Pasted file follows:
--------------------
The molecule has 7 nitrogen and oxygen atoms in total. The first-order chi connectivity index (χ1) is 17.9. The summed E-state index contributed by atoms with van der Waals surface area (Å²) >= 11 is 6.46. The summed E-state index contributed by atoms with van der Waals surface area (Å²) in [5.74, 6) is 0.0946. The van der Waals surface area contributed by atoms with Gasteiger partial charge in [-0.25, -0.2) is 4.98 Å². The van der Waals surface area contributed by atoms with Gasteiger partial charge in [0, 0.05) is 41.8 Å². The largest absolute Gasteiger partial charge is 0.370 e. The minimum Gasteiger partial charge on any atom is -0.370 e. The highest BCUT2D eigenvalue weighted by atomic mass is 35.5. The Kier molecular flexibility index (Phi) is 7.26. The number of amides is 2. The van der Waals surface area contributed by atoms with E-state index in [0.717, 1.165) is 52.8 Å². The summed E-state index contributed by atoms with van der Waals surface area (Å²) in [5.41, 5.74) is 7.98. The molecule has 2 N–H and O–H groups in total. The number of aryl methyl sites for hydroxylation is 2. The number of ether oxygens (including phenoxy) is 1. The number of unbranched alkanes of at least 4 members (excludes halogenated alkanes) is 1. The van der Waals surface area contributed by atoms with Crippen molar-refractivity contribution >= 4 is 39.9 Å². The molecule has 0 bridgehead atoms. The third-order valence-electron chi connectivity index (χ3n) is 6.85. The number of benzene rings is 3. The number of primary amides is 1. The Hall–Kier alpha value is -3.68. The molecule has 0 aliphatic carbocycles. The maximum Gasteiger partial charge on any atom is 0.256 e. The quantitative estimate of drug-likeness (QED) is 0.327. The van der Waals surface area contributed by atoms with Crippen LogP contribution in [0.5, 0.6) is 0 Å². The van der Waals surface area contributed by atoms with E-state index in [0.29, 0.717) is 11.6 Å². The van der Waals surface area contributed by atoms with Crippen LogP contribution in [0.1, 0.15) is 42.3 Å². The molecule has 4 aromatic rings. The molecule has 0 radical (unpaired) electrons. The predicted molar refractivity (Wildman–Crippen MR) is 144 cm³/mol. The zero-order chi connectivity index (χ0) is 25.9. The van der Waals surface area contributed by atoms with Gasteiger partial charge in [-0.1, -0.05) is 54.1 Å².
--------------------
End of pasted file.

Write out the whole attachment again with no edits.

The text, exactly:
The molecule has 7 nitrogen and oxygen atoms in total. The first-order chi connectivity index (χ1) is 17.9. The summed E-state index contributed by atoms with van der Waals surface area (Å²) >= 11 is 6.46. The summed E-state index contributed by atoms with van der Waals surface area (Å²) in [5.74, 6) is 0.0946. The van der Waals surface area contributed by atoms with Gasteiger partial charge in [-0.25, -0.2) is 4.98 Å². The van der Waals surface area contributed by atoms with Gasteiger partial charge in [0, 0.05) is 41.8 Å². The largest absolute Gasteiger partial charge is 0.370 e. The minimum Gasteiger partial charge on any atom is -0.370 e. The highest BCUT2D eigenvalue weighted by atomic mass is 35.5. The Kier molecular flexibility index (Phi) is 7.26. The number of amides is 2. The van der Waals surface area contributed by atoms with E-state index in [0.717, 1.165) is 52.8 Å². The summed E-state index contributed by atoms with van der Waals surface area (Å²) in [5.41, 5.74) is 7.98. The molecule has 2 N–H and O–H groups in total. The number of aryl methyl sites for hydroxylation is 2. The number of ether oxygens (including phenoxy) is 1. The number of unbranched alkanes of at least 4 members (excludes halogenated alkanes) is 1. The van der Waals surface area contributed by atoms with Crippen molar-refractivity contribution >= 4 is 39.9 Å². The molecule has 0 bridgehead atoms. The third-order valence-electron chi connectivity index (χ3n) is 6.85. The number of benzene rings is 3. The number of primary amides is 1. The Hall–Kier alpha value is -3.68. The molecule has 0 aliphatic carbocycles. The maximum Gasteiger partial charge on any atom is 0.256 e. The quantitative estimate of drug-likeness (QED) is 0.327. The van der Waals surface area contributed by atoms with Crippen LogP contribution in [0.5, 0.6) is 0 Å². The van der Waals surface area contributed by atoms with E-state index in [0.29, 0.717) is 11.6 Å². The van der Waals surface area contributed by atoms with Crippen LogP contribution in [0.1, 0.15) is 42.3 Å². The molecule has 4 aromatic rings. The molecule has 0 radical (unpaired) electrons. The predicted molar refractivity (Wildman–Crippen MR) is 144 cm³/mol. The zero-order chi connectivity index (χ0) is 25.9. The van der Waals surface area contributed by atoms with Gasteiger partial charge in [-0.1, -0.05) is 54.1 Å².